Thursday, April 30, 2015

First Listen: New Releases for April 28

This is the week we've been waiting for.

Heather Maloney - Making Me Break: I've been a fan of Heather Maloney for a while now. A Northampton singer-songwriter, she was on the more rootsy/folksy side of things, and this album really has the chance of being a breakout for her. The closest thing I can compare the maturity and sound advances of this album is how I felt about Amanda Shires's most recent album. It keeps the same tone while really feeling like a strong step forward. I knew I'd like this, but on first listen? I think I love it. Highly recommended, arguably the release of the week.

Mew - +/-: Mew is not a band I have a lot of familiarity with, and this is their first album in around 6 years. I think I had always put them in with post-rock bands or other strange stuff from Northern Europe, but wow was I wrong. It turns out Mew is actually a really great listen with some straightforward, sometimes complex, often hooky rock music that fits in well with the current indie landscape. Sometimes the songs feel a little too epic for my liking, but if that's my only complaint on first listen, I don't think that's necessarily a bad thing. Definitely worth a listen.

Brown Bird - Axis Mundi: We've talked about Brown Bird a lot here, and this is the band's final proper album following the passing of David Lamb following his battle with leukemia. It's difficult-to-impossible to not listen to this with the shadow of the illness and death surrounding it, and it's just as difficult to not listen with the idea of what might have been stalking the shadows, but as a piece of art and a farewell letter of sorts, there's a lot to take in here. It's not easy to process, for sure, but as the endpoint for one of our favorite bands here, there's also a lot to like. I'm definitely looking forward to spending more time with this, as the evolution of this band was always interesting and this album is ultimately no different.

Sofia Talvik - Big Sky Country: Sofia Talvik is one of those early Amie Street finds that I've ended up really being a big fan of. A Sweish singer-songwriter heavily influenced by Americana, her new album is probably the most American rootsy one she's done yet, and it goes down that road without losing some of what has made me a fan of hers to start. I can't stress enough how much Talvik deserves more attention, and if you're into a lot of what we share here, she's worth some of your time. It's a great listen.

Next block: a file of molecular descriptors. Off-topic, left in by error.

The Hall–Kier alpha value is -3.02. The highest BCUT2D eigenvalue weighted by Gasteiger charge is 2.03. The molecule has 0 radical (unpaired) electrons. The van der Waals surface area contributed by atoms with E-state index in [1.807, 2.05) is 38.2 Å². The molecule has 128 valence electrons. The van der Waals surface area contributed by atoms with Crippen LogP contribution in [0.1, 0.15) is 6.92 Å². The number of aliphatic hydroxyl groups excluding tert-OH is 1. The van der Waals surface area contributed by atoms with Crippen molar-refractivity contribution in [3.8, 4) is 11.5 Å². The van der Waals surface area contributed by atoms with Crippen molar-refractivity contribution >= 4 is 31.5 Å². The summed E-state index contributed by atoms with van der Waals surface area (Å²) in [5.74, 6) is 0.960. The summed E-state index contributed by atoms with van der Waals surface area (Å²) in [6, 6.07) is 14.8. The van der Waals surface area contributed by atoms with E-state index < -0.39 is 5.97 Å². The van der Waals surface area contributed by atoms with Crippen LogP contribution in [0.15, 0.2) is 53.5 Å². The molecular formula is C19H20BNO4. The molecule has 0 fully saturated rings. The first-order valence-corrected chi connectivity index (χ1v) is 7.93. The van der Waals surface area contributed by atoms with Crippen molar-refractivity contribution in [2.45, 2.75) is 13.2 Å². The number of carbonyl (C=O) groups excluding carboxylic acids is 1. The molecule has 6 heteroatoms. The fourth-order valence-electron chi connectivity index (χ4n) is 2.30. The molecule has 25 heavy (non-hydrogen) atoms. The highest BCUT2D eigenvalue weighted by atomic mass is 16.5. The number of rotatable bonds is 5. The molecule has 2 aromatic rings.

Blur - The Magic Whip: Blur's first album in 12 years reunites Damon Albarn with Graham Coxon, but don't assume that this is a return to their rocking Britpop ways. This ultimately has more in common with Albarn's numerous non-Blur projects than anything Blur-esque, with a few exceptions here and there. For someone like me, who loved 13 and was (like everyone else) into "Song 2," I don't feel like this has much to offer me on a whole. If you're a hardcore Blur fan, you may very well disagree, though, but this one was a disappointment for me. Really kind of dull.

10,000 Maniacs - Twice Told Tales: So I'm not even sure if 10,000 Maniacs have any original members left, and that Natalie Merchant left the band over 20 years ago is stunning in and of itself, but this is a new album from the band that is a lot of traditional folk songs and, in the surprise of the week, it's pretty good. In a way, it kind of feels like a paint by numbers sort of thing, where we're just inserting a group of musicians to perform traditional songs, but some of the "classic" Maniacs sound does come through at times. This is far from essential, but it's probably worth a listen if you have any curiosity.

Everclear - Black is the New Black: Okay, 1990s alt-rock, it's really time to hang it up now.